Many Lutherans, after the Reformation, grounded Christian assurance in the act of believing instead of the word of forgiveness given in the gospel and the sacraments.
In reaction, after the Formula of Concord (1577), virtually all the theologians of later Lutheran scholasticism abandoned Luther's teaching on predestination. Because they misunderstood Luther's teaching, they invented a doctrine of "foreseen faith" (intuitu fidei), by which God "elects" people based on his knowledge that they will hear and believe the gospel. Luther taught that God makes known his decision about us through the message of the gospel, but the doctrine that developed in later Lutheranism emphasized faith as a free act of human beings that God only "foreknows." Despite their attempts to explain this in a comforting way, many Lutherans, after the Reformation, grounded Christian assurance in the act of believing instead of the word of forgiveness given in the gospel and the sacraments.
The original teaching of Luther on predestination didn't reemerge until European immigrants boarded ships to go to America in the 1800s. The questions and concerns of a new cultural environment led these Lutherans to reconsider predestination, and they found the explanation of the Lutheran scholastics useless.
And so a controversy arose in the Missouri Synod and its close associate, the Norwegian Synod, about predestination. C. F. W. Walther of the Missouri Synod and theologians of the Norwegian Synod, like U. V. Koren, sought to recover the original Lutheran view of predestination. By rereading Luther and the Formula of Concord, they came to understand that predestination isn't about God's secret will, nor is it about human freedom to choose grace over sin. Predestination is about God's decision for you in the here and now. And so they learned that predestination is about God's Word – otherwise, how else would we know what God is doing?
It's from this brand of Lutheranism – the Norwegian Synod and the allies of Walther – that we receive Jim Nestingen's teaching on preaching and predestination. He didn't just make it up but learned it from his teachers at Luther Seminary in St. Paul, Minnesota, like Gerhard Forde and Herman Preus. In his own ministry as a pastor and professor, he put it into practice by handing over the goods, as he liked to say. Jim and his teachers understood that predestination isn't an abstraction – as if we have to go hunting for the answer to whether I'm saved or not.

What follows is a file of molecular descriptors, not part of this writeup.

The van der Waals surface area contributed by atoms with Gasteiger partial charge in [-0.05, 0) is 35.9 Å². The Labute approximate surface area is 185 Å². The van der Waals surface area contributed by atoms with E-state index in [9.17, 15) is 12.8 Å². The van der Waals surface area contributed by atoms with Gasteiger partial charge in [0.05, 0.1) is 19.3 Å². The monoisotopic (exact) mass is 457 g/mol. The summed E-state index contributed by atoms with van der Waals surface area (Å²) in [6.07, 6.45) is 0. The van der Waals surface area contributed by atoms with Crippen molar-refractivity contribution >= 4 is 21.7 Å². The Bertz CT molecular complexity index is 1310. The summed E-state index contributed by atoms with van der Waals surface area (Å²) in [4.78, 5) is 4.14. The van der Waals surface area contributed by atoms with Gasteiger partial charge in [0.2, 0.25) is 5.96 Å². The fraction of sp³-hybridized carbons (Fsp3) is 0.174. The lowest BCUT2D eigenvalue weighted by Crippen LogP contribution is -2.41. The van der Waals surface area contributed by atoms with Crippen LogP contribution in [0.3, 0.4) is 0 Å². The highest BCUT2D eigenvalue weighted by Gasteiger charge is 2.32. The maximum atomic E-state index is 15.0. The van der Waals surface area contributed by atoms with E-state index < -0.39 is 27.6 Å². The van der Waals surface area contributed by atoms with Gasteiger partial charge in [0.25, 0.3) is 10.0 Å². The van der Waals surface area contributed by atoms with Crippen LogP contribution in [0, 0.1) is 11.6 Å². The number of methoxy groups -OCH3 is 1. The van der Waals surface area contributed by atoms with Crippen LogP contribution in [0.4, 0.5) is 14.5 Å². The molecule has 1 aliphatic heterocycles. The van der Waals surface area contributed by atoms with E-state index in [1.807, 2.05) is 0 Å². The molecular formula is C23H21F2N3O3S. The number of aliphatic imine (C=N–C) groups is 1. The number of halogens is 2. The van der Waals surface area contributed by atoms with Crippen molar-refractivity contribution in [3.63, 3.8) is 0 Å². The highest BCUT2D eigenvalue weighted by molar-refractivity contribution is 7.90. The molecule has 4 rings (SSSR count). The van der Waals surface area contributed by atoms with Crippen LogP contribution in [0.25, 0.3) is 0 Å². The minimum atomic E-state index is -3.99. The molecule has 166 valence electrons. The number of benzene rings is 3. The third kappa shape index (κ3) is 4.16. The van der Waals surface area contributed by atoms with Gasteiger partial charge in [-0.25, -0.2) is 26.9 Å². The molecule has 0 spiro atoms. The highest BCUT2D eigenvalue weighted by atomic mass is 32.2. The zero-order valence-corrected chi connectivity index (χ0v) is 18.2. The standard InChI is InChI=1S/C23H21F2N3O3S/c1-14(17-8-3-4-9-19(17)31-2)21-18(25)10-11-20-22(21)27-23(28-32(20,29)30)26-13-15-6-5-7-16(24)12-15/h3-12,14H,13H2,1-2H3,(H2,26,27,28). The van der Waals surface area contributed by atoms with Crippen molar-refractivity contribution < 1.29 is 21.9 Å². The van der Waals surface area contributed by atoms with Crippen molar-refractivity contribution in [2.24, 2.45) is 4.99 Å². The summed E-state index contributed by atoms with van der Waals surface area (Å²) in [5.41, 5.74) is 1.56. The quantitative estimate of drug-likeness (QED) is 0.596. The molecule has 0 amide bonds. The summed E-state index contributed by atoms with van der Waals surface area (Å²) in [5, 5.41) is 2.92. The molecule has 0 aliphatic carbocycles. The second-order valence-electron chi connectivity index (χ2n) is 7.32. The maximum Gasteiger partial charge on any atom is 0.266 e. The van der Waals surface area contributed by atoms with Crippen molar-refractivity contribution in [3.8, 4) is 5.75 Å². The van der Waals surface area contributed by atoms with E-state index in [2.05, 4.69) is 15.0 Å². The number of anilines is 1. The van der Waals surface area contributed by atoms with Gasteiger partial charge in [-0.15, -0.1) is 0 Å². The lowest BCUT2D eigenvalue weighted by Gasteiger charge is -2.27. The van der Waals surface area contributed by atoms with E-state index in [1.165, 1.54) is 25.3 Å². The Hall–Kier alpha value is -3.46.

Instead, predestination is a revelation of God's choice for you in the promise preached. Predestination, Jim knew, is no longer a frightening doctrine of mystery when you understand that God makes his choice about you in the simple word of God, given from one sinner to another. If you want to know if you're elect – if you're among the chosen of God – just find another Christian to speak this simple message to you once again. You belong to Christ, and nothing can change that.Jim taught so well by using stories. I have a war chest of them that I draw on all the time as I preach and teach the gospel in my own ministry. And his personality was attractive to many, but it was the clarity with which he proclaimed God's decision that kept people coming back for more. Predestination is God's decision about you, and it can't be changed. Neither feeling nor faithfulness overpowers God's promise. And having this word of forgiveness means you have everything. Nothing hides behind it. God's word of forgiveness is his decision about your life. It's your predestination and election – no terms and conditions! And now that you have it, there's nothing left to do. Now, you're free.